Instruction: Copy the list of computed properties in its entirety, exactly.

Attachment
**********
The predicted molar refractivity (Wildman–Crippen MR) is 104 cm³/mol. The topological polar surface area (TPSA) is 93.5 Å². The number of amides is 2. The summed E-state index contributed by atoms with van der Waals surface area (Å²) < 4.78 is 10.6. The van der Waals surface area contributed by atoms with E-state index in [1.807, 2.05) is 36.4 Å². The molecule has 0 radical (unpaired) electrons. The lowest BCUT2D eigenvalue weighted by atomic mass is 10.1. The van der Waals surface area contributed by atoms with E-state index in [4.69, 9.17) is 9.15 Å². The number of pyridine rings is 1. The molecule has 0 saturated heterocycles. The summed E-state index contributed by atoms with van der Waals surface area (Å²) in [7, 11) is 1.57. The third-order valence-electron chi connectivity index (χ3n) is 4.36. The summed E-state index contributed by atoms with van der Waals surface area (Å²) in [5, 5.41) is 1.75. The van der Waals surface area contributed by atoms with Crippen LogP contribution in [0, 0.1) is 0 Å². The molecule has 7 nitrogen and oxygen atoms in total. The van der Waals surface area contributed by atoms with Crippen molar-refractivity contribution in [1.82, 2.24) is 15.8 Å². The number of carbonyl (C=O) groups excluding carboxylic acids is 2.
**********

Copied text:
The predicted molar refractivity (Wildman–Crippen MR) is 104 cm³/mol. The topological polar surface area (TPSA) is 93.5 Å². The number of amides is 2. The summed E-state index contributed by atoms with van der Waals surface area (Å²) < 4.78 is 10.6. The van der Waals surface area contributed by atoms with E-state index in [1.807, 2.05) is 36.4 Å². The molecule has 0 radical (unpaired) electrons. The lowest BCUT2D eigenvalue weighted by atomic mass is 10.1. The van der Waals surface area contributed by atoms with E-state index in [4.69, 9.17) is 9.15 Å². The number of pyridine rings is 1. The molecule has 0 saturated heterocycles. The summed E-state index contributed by atoms with van der Waals surface area (Å²) in [7, 11) is 1.57. The third-order valence-electron chi connectivity index (χ3n) is 4.36. The summed E-state index contributed by atoms with van der Waals surface area (Å²) in [5, 5.41) is 1.75. The van der Waals surface area contributed by atoms with Crippen LogP contribution in [0, 0.1) is 0 Å². The molecule has 7 nitrogen and oxygen atoms in total. The van der Waals surface area contributed by atoms with Crippen molar-refractivity contribution in [1.82, 2.24) is 15.8 Å². The number of carbonyl (C=O) groups excluding carboxylic acids is 2.